"If any country really wants to obtain nuclear energy, they should not try and obtain it through the IAEA and the NPT, because they won’t do anything," declared parliamentary speaker Ali Larijani, a key hard-liner and longtime adviser to Iran’s leader, Ayatollah Ali Khamenei.
"The West is at a crossroads. Either they accept our nuclear program, or Iran will use its own capabilities," he warned.
Washington’s initial reaction to Ahmadinejad’s announcement was relatively restrained. In a statement issued by the White House, spokesman Robert Gibbs said Iran’s plans, if implemented, would be "yet another serious violation of Iran’s clear obligations under multiple UN Security Council resolutions, and another example of Iran choosing to isolate itself."
But Washington’s UN ambassador, Susan Rice, Monday seemed to harden the administration’s position, calling the announcement "completely inappropriate" and "frankly unacceptable."
"As Iran makes choices that seem to indicate that it is not at this stage ready and willing to take up the offers on the engagement track, then we will put greater emphasis on the pressure track," she added. "Time is short, and we are serious about implementing to the fullest extent that dual-track policy."
Obama has said he would pursue his "engagement" policy toward Iran through the end of the year before assessing whether to continue it or to seek broader sanctions to pressure the regime.
Washington’s West European allies also chimed in Monday with threats to impose new economic sanctions if Iran maintained its defiance.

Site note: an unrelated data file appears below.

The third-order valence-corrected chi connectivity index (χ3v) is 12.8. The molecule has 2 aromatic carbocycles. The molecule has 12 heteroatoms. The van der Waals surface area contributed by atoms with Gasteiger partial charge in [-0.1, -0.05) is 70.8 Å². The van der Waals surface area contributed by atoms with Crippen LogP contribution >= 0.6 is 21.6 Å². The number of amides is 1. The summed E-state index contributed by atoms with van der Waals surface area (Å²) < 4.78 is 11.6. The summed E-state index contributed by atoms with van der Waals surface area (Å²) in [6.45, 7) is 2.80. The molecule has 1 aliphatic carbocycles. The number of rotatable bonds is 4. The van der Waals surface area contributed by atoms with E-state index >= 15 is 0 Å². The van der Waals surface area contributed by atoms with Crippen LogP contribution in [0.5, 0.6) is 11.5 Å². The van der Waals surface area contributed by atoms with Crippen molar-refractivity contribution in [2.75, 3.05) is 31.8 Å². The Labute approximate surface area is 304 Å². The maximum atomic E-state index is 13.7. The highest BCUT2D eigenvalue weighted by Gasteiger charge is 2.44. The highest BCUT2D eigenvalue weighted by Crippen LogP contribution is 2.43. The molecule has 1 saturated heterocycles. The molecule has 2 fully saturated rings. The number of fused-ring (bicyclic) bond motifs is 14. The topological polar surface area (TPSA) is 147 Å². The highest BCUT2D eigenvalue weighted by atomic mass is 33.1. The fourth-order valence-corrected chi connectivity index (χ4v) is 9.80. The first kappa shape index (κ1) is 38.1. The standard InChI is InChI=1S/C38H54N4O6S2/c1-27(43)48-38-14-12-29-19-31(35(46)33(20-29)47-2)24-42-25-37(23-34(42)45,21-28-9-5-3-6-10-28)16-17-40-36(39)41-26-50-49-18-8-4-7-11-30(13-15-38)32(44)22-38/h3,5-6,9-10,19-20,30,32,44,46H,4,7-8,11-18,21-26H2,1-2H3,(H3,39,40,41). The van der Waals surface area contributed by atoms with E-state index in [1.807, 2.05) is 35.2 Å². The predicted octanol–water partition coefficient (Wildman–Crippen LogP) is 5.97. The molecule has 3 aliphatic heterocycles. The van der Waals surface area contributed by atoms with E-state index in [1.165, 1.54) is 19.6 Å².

China, however, maintained silence on the matter, while Russian Energy Minister Sergei Shmatko insisted during a joint press conference with Iran’s foreign minister that there remained "good scope to continue negotiations."
While both China and Russia supported Friday’s IAEA resolution demanding that Iran stop construction at the Qom facility, it remains unclear whether the two powers who enjoy veto power in the Security Council will support additional economic sanctions against Tehran.
Most experts dismissed Ahmadinejad’s plans as folly from both a technical and an economic point of view. They also noted that such a decision would be taken by the Supreme National Security Council under Khamenei, rather than by Ahmadinejad and his cabinet.
"In my view, this is a classic Ahmadinejad blustery response to the recent IAEA resolution that criticized Iran," wrote Gary Sick, an Iran specialist at Columbia University, on his widely read blog. "It is also the kind of ante-raising that one might expect in a negotiating game of ‘Chicken.’"
"I think it is premature, as our British friends might say, to get our knickers in a twist," he added.
But White warned that the announcement itself "is bound to further inflame the already rather tense situation."
"Although seasoned observers might be able to keep their knickers from getting into a twist over this," he said, "powerful quarters are quite prepared to use whatever they can to achieve just that with respect to the Iranian nuclear impasse."
Indeed, George W. Bush’s former UN ambassador, John Bolton, indicated he took the announcement seriously. "One consequence of an Iran with 10 new enrichment sites is that it dramatically increases the difficulty of countering with a military strike," he told National Review online.
While he dismissed the possibility that Obama would take military action against Iran’s nuclear facilities, Bolton, who is now at the neoconservative American Enterprise Institute, said the chances were "more likely" that Israel would take preemptive action on its own.
(Inter Press Service)